As the song’s title makes clear, Merrill Garbus is focused on the here and now. Existence as such (or maybe the Grim Reaper?) is her ever-silent interlocutor in a one-sided conversation. She seeks answers from an insentient universe (“Why do you keep me around?”). Unsurprisingly, the only response she gets are empty reverberations (“I am calling your name/ But all I hear is an echo/ Unless your voice and mine sound the same”).
Garbus notably invokes two teenybopper classics from the 1950s on “Hey Life”: Bill Haley & His Comet’s “Rock Around the Clock” and the Coasters’ “Yakety Yack.” The Haley tune underscores the march of time and its end. It also reminds us that the kids who once identified with its then-rebellious spirit are now in their twilight years (if not already free of this mortal coil). “Yakety Yack,” on the other hand, provides the setup for a sly twist. Too old to identify as a child (“twelve thousand, nine hundred, and forty-four days alive”), Garbus instead takes the role of “Yakety Yak”’s angry parent. When she uses the song’s iconic comeback – don’t talk back! – it is to admonish her own thoughts of death, as if they were surly teenagers.
“Hey Life” is about facing our worst foe in stride. Every new breath means we’re still the victor. And then we eventually lose. But the song’s first line – both a taunt and an acknowledgment of fact – is also its most significant: “Hey life, I am still here.” [Peter Tabakis]
"Wait For A Minute"
Merrill Garbus spends her time as tUnE-yArDs pushing her voice to its natural extremes and then beyond those limits with the assistance of technology. Her zig-zagging vocal affectations and contortions maneuver through the confines imposed by song structures or simply bust clean through them. On a purely sonic level, tUnE-yArDs records demand only vigilant listeners, because Garbus’s work is always an adventure composed exclusively of left turns, a lesson in what it means to deal with a genuine wild card, an exhaustingly stimulating exercise in the unpredictable.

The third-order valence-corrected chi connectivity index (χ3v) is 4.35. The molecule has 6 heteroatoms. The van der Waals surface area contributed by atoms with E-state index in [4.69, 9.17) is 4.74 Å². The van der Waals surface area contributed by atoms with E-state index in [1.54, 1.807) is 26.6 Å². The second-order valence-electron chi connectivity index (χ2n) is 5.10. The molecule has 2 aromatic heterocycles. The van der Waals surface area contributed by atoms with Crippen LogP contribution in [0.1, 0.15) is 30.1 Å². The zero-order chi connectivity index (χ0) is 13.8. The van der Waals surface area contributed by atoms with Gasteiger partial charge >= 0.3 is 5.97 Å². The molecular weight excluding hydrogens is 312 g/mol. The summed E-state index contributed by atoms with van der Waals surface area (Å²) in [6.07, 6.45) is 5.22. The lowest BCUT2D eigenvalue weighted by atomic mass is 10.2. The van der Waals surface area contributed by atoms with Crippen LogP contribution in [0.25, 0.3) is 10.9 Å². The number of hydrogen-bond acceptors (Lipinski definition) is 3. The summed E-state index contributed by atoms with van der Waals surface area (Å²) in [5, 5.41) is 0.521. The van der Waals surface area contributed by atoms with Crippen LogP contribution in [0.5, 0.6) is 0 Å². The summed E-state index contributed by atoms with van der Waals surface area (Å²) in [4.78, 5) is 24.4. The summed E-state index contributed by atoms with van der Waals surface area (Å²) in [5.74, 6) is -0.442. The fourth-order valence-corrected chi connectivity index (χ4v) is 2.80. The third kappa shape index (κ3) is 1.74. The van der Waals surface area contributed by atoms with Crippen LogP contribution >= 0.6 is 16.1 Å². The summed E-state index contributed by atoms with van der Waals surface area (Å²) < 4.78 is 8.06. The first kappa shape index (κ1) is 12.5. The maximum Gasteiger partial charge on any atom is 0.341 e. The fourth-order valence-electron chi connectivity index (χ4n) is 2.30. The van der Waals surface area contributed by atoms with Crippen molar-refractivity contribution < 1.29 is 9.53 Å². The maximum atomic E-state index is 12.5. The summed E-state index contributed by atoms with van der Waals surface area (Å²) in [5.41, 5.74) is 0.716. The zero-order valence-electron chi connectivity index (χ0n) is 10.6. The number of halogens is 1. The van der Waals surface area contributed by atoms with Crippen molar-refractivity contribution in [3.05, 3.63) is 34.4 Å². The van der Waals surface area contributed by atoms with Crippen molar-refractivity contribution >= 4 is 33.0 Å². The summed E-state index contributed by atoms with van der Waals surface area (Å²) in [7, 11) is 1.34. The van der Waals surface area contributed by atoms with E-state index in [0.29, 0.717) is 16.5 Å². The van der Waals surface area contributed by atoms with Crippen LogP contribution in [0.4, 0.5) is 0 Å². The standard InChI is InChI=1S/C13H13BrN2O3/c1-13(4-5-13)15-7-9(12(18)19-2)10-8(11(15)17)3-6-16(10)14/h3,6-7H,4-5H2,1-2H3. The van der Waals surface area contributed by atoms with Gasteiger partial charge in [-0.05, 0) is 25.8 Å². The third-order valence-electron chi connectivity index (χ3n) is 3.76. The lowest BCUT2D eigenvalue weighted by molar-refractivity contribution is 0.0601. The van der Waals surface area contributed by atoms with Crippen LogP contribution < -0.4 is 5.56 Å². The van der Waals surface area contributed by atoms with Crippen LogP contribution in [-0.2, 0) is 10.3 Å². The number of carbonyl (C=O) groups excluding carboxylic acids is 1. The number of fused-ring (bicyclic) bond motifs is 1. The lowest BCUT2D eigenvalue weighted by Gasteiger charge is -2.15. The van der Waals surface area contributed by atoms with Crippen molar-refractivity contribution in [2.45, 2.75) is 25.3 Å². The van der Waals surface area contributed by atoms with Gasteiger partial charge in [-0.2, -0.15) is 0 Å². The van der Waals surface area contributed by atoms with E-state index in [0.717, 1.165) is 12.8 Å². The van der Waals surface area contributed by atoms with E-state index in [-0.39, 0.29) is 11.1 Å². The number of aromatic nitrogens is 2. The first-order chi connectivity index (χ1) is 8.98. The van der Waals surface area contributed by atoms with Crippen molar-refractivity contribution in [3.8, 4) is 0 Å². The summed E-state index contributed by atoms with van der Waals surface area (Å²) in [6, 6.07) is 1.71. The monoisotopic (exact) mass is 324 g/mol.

So of course the most surprising trick Garbus has up her confetti-filled sleeves is the one where she slows things down and smooths them out. “Wait For A Minute,” the second track we heard from Nikki Nack after the more characteristically tUnE-yArDs “Water Fountain,” finds Garbus and producer Malay reshuffling her cut-up bleats and grating synth loops into a subtle, gorgeous little slice of accessible but still profoundly weird R&B.
tUnE-yArDs’ music has never made for an easy listen, and “Wait For A Minute” is no exception (it starts out as an expression of self-loathing and things don’t improve for its narrator, who concludes only that “the illness is in my mind”), but its challenges come in the form of hidden twists on basic elements and concerns of chart-friendly pop. It’s a song that does, indeed, wait for a minute – it waits patiently in wait for the listener attracted by the irresistible bass groove and sleepy hooks, and then Garbus springs her many traps. [Samuel Tolzmann]
By the time you reach “Left Behind” you’ve become profoundly aware of two bullet points regarding Nikki Nack: 1) Merrill Garbus still really cares about social issues, and 2) Merrill Garbus still really likes dancing.